Cchiral hydroxyalkyl sulfones

Chiral hydroxyalkyl sulfones are usually secondary alcohols and as such can be obtained in their non-racemic forms using general methods developed for these classes of compounds. Among the biocatalytic methods, two approaches were applied: microbiological reductions of the corresponding keto sulfones 5 and resolution of racemic hydroxyalkyl sulfones 6. In the former case, the earliest procedures utilized fermenting baker's yeast as the reducing agent,1011 which gave the products in high yields and with high enantiomeric excess. However, this method allowed to obtain only one enantiomer of a hydroxyalkyl sulfone - for P- and 7-hydroxyalkyl sulfones it is the (S)-enantiomer.1011'20'21 The same result was obtained using Corynebacterium equi22 and the fungus Aspergillus niger20'22 However, the (R)-enantiomers were produced during the reduction carried out with other fungi, namely Geotrichum candidum and, with somewhat inferior results, Mortierella isabellina (Equation 6).20 The ees of the products were strongly dependent on the length of the alkyl group R - the longer the chain the lower the ee value.10'21'23 The same influence was exerted by the phenyl group, although changing Baker's yeast for Saccharomyces kyokai 7 gave the opposite enantiomer, i.e. (R)-6, R = Ph.24

Another approach to the synthesis of chiral non-racemic hydroxyalkyl sul-fones used enzyme-catalysed kinetic resolution of racemic substrates. In the first attempt, Porcine pancreas lipase was applied to acylate racemic P, 7 and 8-hydroxyalkyl sulfones using trichloroethyl butyrate. Although both enantiomers of the products could be obtained, their enantiomeric excesses were only low to moderate.25 Recently, we have found that a stereoselective acetylation of racemic P-hydroxyalkyl sulfones can be successfully carried out using several lipases, among which CAL-B and lipase PS (AMANO) proved most efficient.26 Moreover, application of a dynamic kinetic resolution procedure, in which lipase-promoted kinetic resolution was combined with a concomitant ruthenium-catalysed27 racem-ization of the substrates, gave the corresponding P-acetoxyalkyl sulfones 8 in yields higher than 50% and with ees up to 99%. Also, in this case, the length of the alkyl chain proved crucial - only the compounds with the methyl or ethyl group attached to the stereogenic carbon atom were accepted by the enzymes. The acetates 8 were then quantitatively reduced to the corresponding ^-hydroxyalkyl sul-fones 7 by treatment with the borane/dimethyl sulfide complex (Equation 7, Table 1).26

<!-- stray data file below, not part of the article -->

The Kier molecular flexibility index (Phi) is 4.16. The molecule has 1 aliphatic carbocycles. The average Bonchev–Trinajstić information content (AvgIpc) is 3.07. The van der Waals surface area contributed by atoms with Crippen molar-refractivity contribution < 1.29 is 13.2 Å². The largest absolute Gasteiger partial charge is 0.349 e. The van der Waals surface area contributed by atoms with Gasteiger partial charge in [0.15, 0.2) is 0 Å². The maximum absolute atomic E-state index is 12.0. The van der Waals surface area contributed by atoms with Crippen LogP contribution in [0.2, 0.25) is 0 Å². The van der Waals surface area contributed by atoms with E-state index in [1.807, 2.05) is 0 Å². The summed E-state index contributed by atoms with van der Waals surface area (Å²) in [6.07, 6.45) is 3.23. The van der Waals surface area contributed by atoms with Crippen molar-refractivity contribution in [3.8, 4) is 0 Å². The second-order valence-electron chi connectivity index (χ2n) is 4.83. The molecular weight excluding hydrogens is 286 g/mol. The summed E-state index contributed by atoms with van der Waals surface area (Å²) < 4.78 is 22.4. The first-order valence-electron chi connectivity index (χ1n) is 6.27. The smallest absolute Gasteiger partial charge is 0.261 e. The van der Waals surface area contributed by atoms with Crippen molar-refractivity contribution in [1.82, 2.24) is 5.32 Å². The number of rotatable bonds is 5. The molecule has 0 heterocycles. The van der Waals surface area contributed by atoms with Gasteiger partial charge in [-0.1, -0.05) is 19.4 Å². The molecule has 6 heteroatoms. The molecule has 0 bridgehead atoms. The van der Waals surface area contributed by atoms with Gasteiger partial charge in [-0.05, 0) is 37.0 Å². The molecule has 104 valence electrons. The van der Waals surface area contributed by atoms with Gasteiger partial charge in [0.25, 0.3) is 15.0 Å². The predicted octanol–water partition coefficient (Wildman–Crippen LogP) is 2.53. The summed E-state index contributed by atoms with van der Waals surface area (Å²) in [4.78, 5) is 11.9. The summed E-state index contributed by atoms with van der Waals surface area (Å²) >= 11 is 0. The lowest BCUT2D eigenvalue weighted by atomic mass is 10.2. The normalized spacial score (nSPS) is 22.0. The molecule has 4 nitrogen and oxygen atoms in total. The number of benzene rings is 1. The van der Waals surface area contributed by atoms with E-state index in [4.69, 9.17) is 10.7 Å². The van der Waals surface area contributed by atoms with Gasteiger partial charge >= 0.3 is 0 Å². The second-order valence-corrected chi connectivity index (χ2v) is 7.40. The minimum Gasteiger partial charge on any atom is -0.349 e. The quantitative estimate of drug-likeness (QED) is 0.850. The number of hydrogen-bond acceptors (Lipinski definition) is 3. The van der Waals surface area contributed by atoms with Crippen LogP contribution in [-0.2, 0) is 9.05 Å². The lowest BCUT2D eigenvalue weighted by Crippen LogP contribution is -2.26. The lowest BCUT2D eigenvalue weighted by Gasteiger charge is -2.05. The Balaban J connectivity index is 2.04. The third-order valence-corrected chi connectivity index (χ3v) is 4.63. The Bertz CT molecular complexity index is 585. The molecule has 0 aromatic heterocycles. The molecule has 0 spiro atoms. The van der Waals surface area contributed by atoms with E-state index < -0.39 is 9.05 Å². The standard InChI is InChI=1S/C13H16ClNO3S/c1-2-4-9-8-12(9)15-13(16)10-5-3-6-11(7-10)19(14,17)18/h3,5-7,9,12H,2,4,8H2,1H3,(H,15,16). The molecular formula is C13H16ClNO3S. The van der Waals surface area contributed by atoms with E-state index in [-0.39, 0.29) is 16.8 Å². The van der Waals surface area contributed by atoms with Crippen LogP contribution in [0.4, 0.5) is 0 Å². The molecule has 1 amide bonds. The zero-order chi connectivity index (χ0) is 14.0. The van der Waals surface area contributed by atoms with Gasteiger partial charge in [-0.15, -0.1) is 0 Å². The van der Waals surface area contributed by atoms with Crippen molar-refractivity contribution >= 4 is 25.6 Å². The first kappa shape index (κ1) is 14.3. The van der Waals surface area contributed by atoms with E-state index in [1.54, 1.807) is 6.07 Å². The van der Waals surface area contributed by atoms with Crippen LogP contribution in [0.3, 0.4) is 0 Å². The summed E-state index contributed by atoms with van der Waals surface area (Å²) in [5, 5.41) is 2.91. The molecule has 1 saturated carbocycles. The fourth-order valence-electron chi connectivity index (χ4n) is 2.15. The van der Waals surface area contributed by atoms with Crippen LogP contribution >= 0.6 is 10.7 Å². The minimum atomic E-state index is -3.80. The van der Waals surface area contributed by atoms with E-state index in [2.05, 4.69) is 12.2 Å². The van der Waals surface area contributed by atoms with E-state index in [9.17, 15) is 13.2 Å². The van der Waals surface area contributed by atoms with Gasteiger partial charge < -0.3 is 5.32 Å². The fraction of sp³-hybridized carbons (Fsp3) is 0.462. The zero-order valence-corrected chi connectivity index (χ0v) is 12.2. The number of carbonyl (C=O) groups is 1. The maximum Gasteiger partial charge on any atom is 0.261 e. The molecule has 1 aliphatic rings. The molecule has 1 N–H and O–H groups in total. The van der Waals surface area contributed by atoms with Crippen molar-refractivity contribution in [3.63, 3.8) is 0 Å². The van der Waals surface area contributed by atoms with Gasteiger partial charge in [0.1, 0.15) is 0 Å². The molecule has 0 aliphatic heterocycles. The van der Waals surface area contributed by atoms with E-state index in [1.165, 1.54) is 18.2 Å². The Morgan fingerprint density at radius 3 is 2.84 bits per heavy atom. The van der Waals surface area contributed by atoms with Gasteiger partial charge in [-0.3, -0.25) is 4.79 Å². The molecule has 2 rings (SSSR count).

Table 1

Dynamic kinetic resolution of ß-hydroxyalkyl sulfones

Entry Ar R Lipase Acetate 8 Alcohol 7

Table 1

Dynamic kinetic resolution of ß-hydroxyalkyl sulfones

Entry Ar R Lipase Acetate 8 Alcohol 7

(%)

MD (CHCl3)

Md (CHCl3)

(%)

1

Ph

Me

CAL-B

66

-1.0

-12.0

>99

2

Ph

Me

PS

64

-1.1

-11.8

>99

3

p-Tol

Me

CAL-B

79

-1.1

-11.6

>99

4

p-Tol

Me

PS

75

-0.9

-10.3

90

5

Ph

Et

CAL-B

42

-4.4

-9.2

>99

6

Ph

Et

PS

34

-4.4

-9.2

>99

a-Hydroxyalkyl sulfones 10 resemble a-hydroxyalkyl sulfides 3 (Equation 1) in the sense that they are unstable in their unprotected form. Therefore, the enzyme-promoted hydrolysis of the corresponding racemic O-acetyl derivatives 9 led to optically active unreacted substrates, while the resulting hydroxyalkyl sulfones 10 underwent decomposition to sulfinic acids and aldehydes. An attempt to achieve a dynamic kinetic resolution based on the assumed reaction of sulfinic acids with aldehydes and subsequent acetylation of the resulting hydroxyalkyl sulfones 10 (similar to the procedure shown in Equation 2) failed due to the lack of formation of the latter under the conditions applied (Equation 8).28 It should be added that such a formation was reported in an early literature as an easy and efficient process.29

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